First, I want to emphasize that we hypothesize that there may be a pattern here. Part of our initial reasoning for thinking that the hypothesis is plausible comes from both the historical case studies and our results from attempting early stage psychology research, but it could very well turn out that science doesn’t follow phases in the way we’ve hypothesized or that we aren’t able to find a single justified, describable pattern in the development of functional knowledge acquisition programs. If this happens we’d abandon or change the research program depending on what we find.

I expect that claims we make about early stage science will ultimately involve three justification types. The first is whether we can make abstractly plausible claims that fit the fact pattern from historical cases. The second is that our claims will need to follow a coherent logic of discovery that makes sense given the obstacles that scientists face in understanding new phenomena. Finally, if our research program goes well, I expect us to be able to make claims about how scientists should conduct early stage science today and then see whether those claims help scientists achieve more scientific progress. The use of multiple justification types makes it more difficult to simply argue for whatever conclusion one is already inclined towards.

Finally, I should note that the epistemic status of claims made on the basis of historical cases is something of an open question. There’s an active debate in academia about the use of history for reaching methodological conclusions, but at least one camp holds that historical cases can be used in an epistemically sound way. Working through the details of this debate is one of the topics I’m researching at the moment.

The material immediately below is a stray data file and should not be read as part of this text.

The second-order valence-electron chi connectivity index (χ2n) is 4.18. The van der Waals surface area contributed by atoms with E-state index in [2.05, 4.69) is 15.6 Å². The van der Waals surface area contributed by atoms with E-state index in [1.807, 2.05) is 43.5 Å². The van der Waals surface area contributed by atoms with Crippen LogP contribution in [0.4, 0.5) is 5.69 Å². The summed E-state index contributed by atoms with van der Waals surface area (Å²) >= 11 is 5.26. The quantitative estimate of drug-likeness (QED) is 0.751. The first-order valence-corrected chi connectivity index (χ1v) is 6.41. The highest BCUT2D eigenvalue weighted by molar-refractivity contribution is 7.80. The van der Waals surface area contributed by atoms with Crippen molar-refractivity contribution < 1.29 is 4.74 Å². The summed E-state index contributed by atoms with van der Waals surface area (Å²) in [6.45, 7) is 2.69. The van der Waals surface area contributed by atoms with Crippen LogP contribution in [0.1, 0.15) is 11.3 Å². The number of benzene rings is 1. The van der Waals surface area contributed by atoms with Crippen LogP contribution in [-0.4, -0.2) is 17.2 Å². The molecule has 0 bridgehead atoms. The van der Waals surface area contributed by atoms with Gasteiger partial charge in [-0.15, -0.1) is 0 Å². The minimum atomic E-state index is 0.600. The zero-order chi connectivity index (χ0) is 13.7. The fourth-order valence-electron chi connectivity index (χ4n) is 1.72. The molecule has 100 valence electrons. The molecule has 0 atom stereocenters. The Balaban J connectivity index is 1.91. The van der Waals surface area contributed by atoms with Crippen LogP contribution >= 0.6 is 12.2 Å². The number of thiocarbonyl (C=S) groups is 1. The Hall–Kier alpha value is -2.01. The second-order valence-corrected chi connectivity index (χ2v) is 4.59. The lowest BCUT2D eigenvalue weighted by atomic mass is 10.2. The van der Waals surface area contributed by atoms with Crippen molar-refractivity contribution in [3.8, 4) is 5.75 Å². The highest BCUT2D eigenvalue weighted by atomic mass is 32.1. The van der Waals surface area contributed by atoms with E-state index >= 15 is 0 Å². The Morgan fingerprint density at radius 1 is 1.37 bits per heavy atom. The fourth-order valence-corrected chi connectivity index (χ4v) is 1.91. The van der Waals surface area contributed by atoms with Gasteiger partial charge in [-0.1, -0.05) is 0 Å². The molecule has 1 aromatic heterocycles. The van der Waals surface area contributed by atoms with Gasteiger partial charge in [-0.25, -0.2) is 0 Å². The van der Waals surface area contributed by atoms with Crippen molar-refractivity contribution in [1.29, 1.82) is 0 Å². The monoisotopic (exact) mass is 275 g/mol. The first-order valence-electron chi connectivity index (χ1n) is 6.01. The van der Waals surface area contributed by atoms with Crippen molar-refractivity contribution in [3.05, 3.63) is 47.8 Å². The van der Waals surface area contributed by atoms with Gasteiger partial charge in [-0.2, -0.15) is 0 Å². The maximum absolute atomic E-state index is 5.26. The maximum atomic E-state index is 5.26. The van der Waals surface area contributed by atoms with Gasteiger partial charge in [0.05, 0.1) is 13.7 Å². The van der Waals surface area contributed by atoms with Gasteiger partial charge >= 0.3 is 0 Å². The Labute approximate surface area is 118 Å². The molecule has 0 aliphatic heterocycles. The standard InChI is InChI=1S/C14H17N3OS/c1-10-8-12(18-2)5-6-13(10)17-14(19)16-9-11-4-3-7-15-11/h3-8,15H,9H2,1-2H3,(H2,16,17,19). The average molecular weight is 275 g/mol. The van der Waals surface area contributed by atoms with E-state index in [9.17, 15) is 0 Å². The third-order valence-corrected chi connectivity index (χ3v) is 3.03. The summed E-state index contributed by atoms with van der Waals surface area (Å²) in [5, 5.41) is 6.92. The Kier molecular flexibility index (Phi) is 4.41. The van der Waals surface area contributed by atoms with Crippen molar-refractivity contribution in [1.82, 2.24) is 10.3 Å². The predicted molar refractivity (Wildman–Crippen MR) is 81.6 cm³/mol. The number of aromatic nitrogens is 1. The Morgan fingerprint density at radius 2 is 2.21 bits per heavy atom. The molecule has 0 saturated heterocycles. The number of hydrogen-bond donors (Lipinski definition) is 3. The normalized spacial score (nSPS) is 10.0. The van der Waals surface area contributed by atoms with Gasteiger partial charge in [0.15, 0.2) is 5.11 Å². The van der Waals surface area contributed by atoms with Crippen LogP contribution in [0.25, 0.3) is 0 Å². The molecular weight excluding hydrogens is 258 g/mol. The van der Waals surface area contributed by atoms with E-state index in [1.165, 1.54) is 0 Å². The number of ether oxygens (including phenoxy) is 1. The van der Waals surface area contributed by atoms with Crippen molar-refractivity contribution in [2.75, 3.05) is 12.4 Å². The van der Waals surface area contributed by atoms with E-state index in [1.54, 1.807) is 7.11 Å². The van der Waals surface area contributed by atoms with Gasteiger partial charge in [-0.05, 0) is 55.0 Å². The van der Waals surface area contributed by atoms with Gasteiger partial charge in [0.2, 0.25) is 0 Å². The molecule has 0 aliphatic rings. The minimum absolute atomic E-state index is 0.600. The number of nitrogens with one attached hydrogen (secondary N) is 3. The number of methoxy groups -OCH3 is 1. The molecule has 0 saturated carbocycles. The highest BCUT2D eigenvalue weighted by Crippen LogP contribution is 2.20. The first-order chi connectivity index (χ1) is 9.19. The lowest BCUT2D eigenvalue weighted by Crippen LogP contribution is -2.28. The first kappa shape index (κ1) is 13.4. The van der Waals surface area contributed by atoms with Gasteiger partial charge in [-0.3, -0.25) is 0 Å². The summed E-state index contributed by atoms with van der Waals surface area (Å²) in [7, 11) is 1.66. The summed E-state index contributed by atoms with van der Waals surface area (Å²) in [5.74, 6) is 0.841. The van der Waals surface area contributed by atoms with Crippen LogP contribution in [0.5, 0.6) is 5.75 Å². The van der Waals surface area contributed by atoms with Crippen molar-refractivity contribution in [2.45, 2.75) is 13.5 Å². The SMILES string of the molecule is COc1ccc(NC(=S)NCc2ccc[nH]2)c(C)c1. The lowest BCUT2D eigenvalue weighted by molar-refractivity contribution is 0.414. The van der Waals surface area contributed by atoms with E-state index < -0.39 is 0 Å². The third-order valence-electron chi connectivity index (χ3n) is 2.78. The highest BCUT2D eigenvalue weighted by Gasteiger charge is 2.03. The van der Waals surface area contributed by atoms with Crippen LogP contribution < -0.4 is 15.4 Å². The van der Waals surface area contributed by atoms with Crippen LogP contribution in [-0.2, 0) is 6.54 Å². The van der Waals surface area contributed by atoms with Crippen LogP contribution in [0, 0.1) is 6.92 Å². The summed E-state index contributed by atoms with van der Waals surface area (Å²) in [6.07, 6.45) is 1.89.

Also, I'm not quite sure where do you put the line on what is an early stage research. To take some familiar examples, Einstein's theory of relativity, Turing's cryptanalysis research on the enigma (with new computing tools), Wiles's proof of Fermat's last theorem, EA's work on longtermism, Current research on String theory - are they early stage scientific research?

I don’t yet have a precise answer to the question of which instances of scientific progress count as early stage science although I expect to work out a more detailed account in the future. Figuring out whether a case of intellectual progress counts as early stage science involves both figuring out whether it is science and then figuring out whether it is early stage science. I probably wouldn’t consider Wiles's proof of Fermat's last theorem and the development of cryptography as early stage science because I wouldn’t consider mathematical research of this type as science. Similarly, I probably wouldn’t consider EA work on longtermism as early stage science because I would consider it philosophy instead of science.